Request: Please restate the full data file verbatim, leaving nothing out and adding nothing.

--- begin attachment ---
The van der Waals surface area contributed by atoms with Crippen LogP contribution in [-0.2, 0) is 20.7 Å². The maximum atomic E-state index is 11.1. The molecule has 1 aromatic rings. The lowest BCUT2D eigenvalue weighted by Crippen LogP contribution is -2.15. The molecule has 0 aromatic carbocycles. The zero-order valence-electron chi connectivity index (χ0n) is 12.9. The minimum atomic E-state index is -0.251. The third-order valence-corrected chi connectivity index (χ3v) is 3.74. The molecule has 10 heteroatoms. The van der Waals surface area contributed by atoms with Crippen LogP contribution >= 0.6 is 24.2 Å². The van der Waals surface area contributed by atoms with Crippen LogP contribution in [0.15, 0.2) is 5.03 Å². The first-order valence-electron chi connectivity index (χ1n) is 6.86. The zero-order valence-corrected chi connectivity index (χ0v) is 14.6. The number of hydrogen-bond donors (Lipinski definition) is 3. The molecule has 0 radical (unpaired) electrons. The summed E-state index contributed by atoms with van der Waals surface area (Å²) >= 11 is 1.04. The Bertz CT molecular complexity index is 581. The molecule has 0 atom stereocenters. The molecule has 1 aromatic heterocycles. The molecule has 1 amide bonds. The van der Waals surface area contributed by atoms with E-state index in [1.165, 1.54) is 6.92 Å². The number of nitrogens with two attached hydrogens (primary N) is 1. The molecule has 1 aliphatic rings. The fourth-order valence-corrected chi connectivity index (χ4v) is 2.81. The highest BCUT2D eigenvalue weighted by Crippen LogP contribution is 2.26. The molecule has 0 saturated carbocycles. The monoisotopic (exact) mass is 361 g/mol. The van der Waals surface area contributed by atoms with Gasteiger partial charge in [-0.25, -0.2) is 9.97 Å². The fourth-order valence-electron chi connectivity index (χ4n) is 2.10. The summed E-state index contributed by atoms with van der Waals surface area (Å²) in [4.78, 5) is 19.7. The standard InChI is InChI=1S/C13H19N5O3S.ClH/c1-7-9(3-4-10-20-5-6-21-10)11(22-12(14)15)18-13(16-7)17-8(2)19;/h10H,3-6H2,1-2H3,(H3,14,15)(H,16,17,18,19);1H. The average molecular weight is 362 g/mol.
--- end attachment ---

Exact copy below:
The van der Waals surface area contributed by atoms with Crippen LogP contribution in [-0.2, 0) is 20.7 Å². The maximum atomic E-state index is 11.1. The molecule has 1 aromatic rings. The lowest BCUT2D eigenvalue weighted by Crippen LogP contribution is -2.15. The molecule has 0 aromatic carbocycles. The zero-order valence-electron chi connectivity index (χ0n) is 12.9. The minimum atomic E-state index is -0.251. The third-order valence-corrected chi connectivity index (χ3v) is 3.74. The molecule has 10 heteroatoms. The van der Waals surface area contributed by atoms with Crippen LogP contribution >= 0.6 is 24.2 Å². The van der Waals surface area contributed by atoms with Crippen LogP contribution in [0.15, 0.2) is 5.03 Å². The first-order valence-electron chi connectivity index (χ1n) is 6.86. The zero-order valence-corrected chi connectivity index (χ0v) is 14.6. The number of hydrogen-bond donors (Lipinski definition) is 3. The molecule has 0 radical (unpaired) electrons. The summed E-state index contributed by atoms with van der Waals surface area (Å²) >= 11 is 1.04. The Bertz CT molecular complexity index is 581. The molecule has 0 atom stereocenters. The molecule has 1 aromatic heterocycles. The molecule has 1 amide bonds. The van der Waals surface area contributed by atoms with E-state index in [1.165, 1.54) is 6.92 Å². The number of nitrogens with two attached hydrogens (primary N) is 1. The molecule has 1 aliphatic rings. The fourth-order valence-corrected chi connectivity index (χ4v) is 2.81. The highest BCUT2D eigenvalue weighted by Crippen LogP contribution is 2.26. The molecule has 0 saturated carbocycles. The monoisotopic (exact) mass is 361 g/mol. The van der Waals surface area contributed by atoms with Gasteiger partial charge in [-0.25, -0.2) is 9.97 Å². The fourth-order valence-electron chi connectivity index (χ4n) is 2.10. The summed E-state index contributed by atoms with van der Waals surface area (Å²) in [4.78, 5) is 19.7. The standard InChI is InChI=1S/C13H19N5O3S.ClH/c1-7-9(3-4-10-20-5-6-21-10)11(22-12(14)15)18-13(16-7)17-8(2)19;/h10H,3-6H2,1-2H3,(H3,14,15)(H,16,17,18,19);1H. The average molecular weight is 362 g/mol.